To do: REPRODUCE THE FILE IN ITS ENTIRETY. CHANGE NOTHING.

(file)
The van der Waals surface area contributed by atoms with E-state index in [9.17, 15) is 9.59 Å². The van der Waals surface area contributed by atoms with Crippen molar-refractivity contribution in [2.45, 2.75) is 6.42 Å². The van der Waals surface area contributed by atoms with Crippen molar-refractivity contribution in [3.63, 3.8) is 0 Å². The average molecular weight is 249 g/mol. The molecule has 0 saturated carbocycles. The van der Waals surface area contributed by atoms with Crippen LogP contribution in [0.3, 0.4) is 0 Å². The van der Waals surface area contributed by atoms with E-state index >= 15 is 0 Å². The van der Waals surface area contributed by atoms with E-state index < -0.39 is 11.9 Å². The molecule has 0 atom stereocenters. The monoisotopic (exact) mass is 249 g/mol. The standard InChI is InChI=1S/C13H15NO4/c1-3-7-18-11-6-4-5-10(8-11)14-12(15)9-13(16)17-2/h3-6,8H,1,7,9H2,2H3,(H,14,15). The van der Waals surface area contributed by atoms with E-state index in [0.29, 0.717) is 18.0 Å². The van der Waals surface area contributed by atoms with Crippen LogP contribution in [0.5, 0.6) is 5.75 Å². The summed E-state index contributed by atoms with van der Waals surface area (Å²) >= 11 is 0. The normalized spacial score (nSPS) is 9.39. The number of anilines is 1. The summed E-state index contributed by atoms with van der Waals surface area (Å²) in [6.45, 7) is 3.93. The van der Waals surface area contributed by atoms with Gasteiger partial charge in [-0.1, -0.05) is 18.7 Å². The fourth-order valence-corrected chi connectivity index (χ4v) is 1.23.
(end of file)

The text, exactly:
The van der Waals surface area contributed by atoms with E-state index in [9.17, 15) is 9.59 Å². The van der Waals surface area contributed by atoms with Crippen molar-refractivity contribution in [2.45, 2.75) is 6.42 Å². The van der Waals surface area contributed by atoms with Crippen molar-refractivity contribution in [3.63, 3.8) is 0 Å². The average molecular weight is 249 g/mol. The molecule has 0 saturated carbocycles. The van der Waals surface area contributed by atoms with Crippen LogP contribution in [0.3, 0.4) is 0 Å². The van der Waals surface area contributed by atoms with E-state index >= 15 is 0 Å². The van der Waals surface area contributed by atoms with E-state index < -0.39 is 11.9 Å². The molecule has 0 atom stereocenters. The monoisotopic (exact) mass is 249 g/mol. The standard InChI is InChI=1S/C13H15NO4/c1-3-7-18-11-6-4-5-10(8-11)14-12(15)9-13(16)17-2/h3-6,8H,1,7,9H2,2H3,(H,14,15). The van der Waals surface area contributed by atoms with E-state index in [0.29, 0.717) is 18.0 Å². The van der Waals surface area contributed by atoms with Crippen LogP contribution in [0.5, 0.6) is 5.75 Å². The summed E-state index contributed by atoms with van der Waals surface area (Å²) >= 11 is 0. The normalized spacial score (nSPS) is 9.39. The number of anilines is 1. The summed E-state index contributed by atoms with van der Waals surface area (Å²) in [6.45, 7) is 3.93. The van der Waals surface area contributed by atoms with Gasteiger partial charge in [-0.1, -0.05) is 18.7 Å². The fourth-order valence-corrected chi connectivity index (χ4v) is 1.23.